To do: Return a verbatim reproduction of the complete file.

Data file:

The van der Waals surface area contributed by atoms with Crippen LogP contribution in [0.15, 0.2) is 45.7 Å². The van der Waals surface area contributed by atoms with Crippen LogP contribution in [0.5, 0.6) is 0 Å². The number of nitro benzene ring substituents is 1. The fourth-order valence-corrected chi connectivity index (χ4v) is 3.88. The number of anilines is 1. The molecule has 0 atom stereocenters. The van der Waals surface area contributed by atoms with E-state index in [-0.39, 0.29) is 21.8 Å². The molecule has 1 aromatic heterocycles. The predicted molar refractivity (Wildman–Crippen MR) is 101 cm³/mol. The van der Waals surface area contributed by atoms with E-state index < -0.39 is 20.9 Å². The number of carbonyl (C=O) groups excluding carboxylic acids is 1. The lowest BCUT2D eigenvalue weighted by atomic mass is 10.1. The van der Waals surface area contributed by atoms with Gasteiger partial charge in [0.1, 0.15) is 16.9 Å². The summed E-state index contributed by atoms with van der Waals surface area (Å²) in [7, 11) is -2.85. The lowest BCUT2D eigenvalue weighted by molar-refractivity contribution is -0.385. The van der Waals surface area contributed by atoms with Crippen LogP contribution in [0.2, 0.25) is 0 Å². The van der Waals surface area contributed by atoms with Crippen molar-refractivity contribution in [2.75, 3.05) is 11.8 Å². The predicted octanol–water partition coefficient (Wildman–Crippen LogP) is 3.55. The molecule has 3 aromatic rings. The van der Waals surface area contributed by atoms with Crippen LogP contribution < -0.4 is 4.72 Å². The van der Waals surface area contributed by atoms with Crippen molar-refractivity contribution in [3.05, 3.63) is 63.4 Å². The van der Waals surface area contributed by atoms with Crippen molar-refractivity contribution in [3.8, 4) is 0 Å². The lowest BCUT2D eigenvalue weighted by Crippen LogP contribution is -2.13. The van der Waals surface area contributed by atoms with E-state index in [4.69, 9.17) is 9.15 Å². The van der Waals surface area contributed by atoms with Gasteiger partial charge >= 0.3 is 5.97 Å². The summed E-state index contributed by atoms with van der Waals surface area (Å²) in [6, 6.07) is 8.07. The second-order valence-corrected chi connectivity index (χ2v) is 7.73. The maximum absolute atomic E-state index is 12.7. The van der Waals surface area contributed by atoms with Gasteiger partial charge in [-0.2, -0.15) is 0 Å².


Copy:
The van der Waals surface area contributed by atoms with Crippen LogP contribution in [0.15, 0.2) is 45.7 Å². The van der Waals surface area contributed by atoms with Crippen LogP contribution in [0.5, 0.6) is 0 Å². The number of nitro benzene ring substituents is 1. The fourth-order valence-corrected chi connectivity index (χ4v) is 3.88. The number of anilines is 1. The molecule has 0 atom stereocenters. The van der Waals surface area contributed by atoms with E-state index in [-0.39, 0.29) is 21.8 Å². The molecule has 1 aromatic heterocycles. The predicted molar refractivity (Wildman–Crippen MR) is 101 cm³/mol. The van der Waals surface area contributed by atoms with E-state index < -0.39 is 20.9 Å². The number of carbonyl (C=O) groups excluding carboxylic acids is 1. The lowest BCUT2D eigenvalue weighted by atomic mass is 10.1. The van der Waals surface area contributed by atoms with Gasteiger partial charge in [0.1, 0.15) is 16.9 Å². The summed E-state index contributed by atoms with van der Waals surface area (Å²) in [7, 11) is -2.85. The lowest BCUT2D eigenvalue weighted by molar-refractivity contribution is -0.385. The van der Waals surface area contributed by atoms with Crippen LogP contribution in [0.2, 0.25) is 0 Å². The van der Waals surface area contributed by atoms with Crippen molar-refractivity contribution in [2.75, 3.05) is 11.8 Å². The predicted octanol–water partition coefficient (Wildman–Crippen LogP) is 3.55. The molecule has 3 aromatic rings. The van der Waals surface area contributed by atoms with Crippen LogP contribution < -0.4 is 4.72 Å². The van der Waals surface area contributed by atoms with Crippen molar-refractivity contribution in [3.05, 3.63) is 63.4 Å². The van der Waals surface area contributed by atoms with Crippen molar-refractivity contribution in [3.8, 4) is 0 Å². The lowest BCUT2D eigenvalue weighted by Crippen LogP contribution is -2.13. The van der Waals surface area contributed by atoms with E-state index in [4.69, 9.17) is 9.15 Å². The van der Waals surface area contributed by atoms with Gasteiger partial charge >= 0.3 is 5.97 Å². The summed E-state index contributed by atoms with van der Waals surface area (Å²) in [6, 6.07) is 8.07. The second-order valence-corrected chi connectivity index (χ2v) is 7.73. The maximum absolute atomic E-state index is 12.7. The van der Waals surface area contributed by atoms with Gasteiger partial charge in [-0.2, -0.15) is 0 Å².